Speaking with Purpose: A full day of words, wisdom and wonder

At an event about public speaking you would expect excellent speakers, and Speaking with Purpose provided exactly that! A day full of great, engaging, professional people. I had expected the content to only apply to public speaking situations — but the beauty of the day was everything I learnt feels relevant in many elements of both my personal and professional life.

There was so much beauty in the content shared — that I have decided to try do justice to the stories shared and share their opinions rather than bring in too many of my own in.

Michelle Dickinson: Speaking as an Introvert

Michele opened up the event by talking about a girl who failed her degree because she could not present her research on stage. Eventually we found out this was her… She used this story to help unpack her experience of being an introvert in an extroverted world.

One of the key things she shared is for us to consider public talking as the opportunity of giving a gift. Each time you stand on stage think about the gift you are giving. What is your audience receiving? How have you packaged it? What are they going to walk away with?

Most of the time people don’t care about your words — they will remember how you made them feel.

Additionally Michelle helped frame the challenge of introverts, not just in the context of public speaking, but also in daily life. Eg in parties (they tend to talk with 1–2 people deeply rather than mingle with many) or even in meetings (they find it hard to give an answer on the spot).

Something most people were probably not expecting is that she said: “public speaking is actually great for introverts!” Her reasons were that no one will interrupt you, you can prepare what you want to say and the dynamics can be reframed to like a 1 on 1.

Michelle’s key message was that 90% of public speaking is preparation:

- Find your inner superhero — Michelle is often known as NanoGirl. She created this character when she first took the stage 11 years after failing her exam. It was the catalyst she used to find the courage to re-step on stage!

- Find your story — she started this lecture with a personal story. And she encouraged all of us to go story hunting! Find the story behind your words. Don’t have bullet point slides — have pictures.

- It’s ok to be nervous! Transform that fear into excitement and energy around your message.

- Rehearse out loud. If you write a script it imprints on your brain in written form. Practice out loud. Film yourself and then watch it without the sound.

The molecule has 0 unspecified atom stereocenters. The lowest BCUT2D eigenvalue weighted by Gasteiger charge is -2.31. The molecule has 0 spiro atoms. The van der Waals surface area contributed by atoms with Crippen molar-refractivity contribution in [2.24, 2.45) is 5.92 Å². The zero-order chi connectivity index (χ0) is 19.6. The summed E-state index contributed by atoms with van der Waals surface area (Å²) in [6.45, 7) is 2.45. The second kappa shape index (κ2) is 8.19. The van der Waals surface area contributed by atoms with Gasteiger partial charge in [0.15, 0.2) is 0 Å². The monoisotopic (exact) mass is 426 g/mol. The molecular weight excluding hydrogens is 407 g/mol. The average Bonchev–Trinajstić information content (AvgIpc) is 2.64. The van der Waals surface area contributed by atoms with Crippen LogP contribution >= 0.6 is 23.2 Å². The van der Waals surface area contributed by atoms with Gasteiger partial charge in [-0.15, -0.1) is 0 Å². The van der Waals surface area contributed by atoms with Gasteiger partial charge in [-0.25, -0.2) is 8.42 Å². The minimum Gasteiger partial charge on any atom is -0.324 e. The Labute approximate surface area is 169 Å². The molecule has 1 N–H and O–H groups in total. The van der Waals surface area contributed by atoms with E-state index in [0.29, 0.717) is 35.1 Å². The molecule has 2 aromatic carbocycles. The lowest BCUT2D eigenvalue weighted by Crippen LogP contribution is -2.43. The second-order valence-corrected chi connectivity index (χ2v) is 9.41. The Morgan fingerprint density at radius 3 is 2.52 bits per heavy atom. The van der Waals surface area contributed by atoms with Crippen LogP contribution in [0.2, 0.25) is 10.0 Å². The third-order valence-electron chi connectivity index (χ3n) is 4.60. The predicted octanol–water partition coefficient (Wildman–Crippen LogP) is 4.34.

- Know your first line — as once you have your first line the rest of the words will flow.

- Prepare for your physical changes — if you sweat, dress accordingly. Your sense of panic is fine — think of kittens!

- Preparation — Find your music or routine. What do you need to do in the 10min before walking on stage?

Michele ended with a wonderful plea: “Please don’t think we (introverts) are rude.” Maybe I am an introvert and you are an extrovert? How can we meet? How can you make space for me? 50% of our population are extroverts, but 96% of our managers and leaders identify as extroverts. So how can these extroverts help understand introverts? It’s not that introverts don’t have something to say — they just want to say it differently.

“Sometimes the quietest people have the loudest minds”

Sarb Johal: Speaking for listeners

Sarb opened with three key questions:

1) What is the content of your talk?
2) What is the message you want to send?
3) How does this make you feel?

He then asked us to consider: were does language come from? Apparently there are many different schools of thought. Language (the actual use of words) is not the only thing people are giving and receiving — there is a lot going on when talking and listening is happening!

Apparently the words go to the left hemisphere of your brain — but the everything else goes to the right hemisphere (pitch, emotions, context, rhythm etc).

Therefore when we explore public speaking we should not just focus on the content we need to talk about body language. Enter first (and only!) slide of Donald Trump. The master of physical gestures….. I found it intriguing to look at that list of gestures and recognise how Trump uses his body language strategically.

Sarb is actively involved in the TED community and said that the TED speakers vary four parts of their speech:

  1. Rate: fast and slow (generally most TED speakers use ~3400 words in 18min at a conversational pace)
  2. Volume — loud and soft
  3. Pitch — high and low
  4. Pauses — to punctuate their points.
Believe what you are saying — if you don’t you will leak it everywhere!

Michelle: Finding your voice

What I loved mostly about Michelle’s workshop is that I felt like everything she said was not just related to speaking but how to create a space which is welcome and open to all people (in this case both extroverts and introverts).

As a facilitator I’ve always thought it’s good to ensure all voices are heard in a room. And Michelle re-stressed how important this is to create space for introverts to contribute. Additionally an easy way to make an introvert friendly meeting is to send the agenda out before the meeting. This means people can process that data before turning up.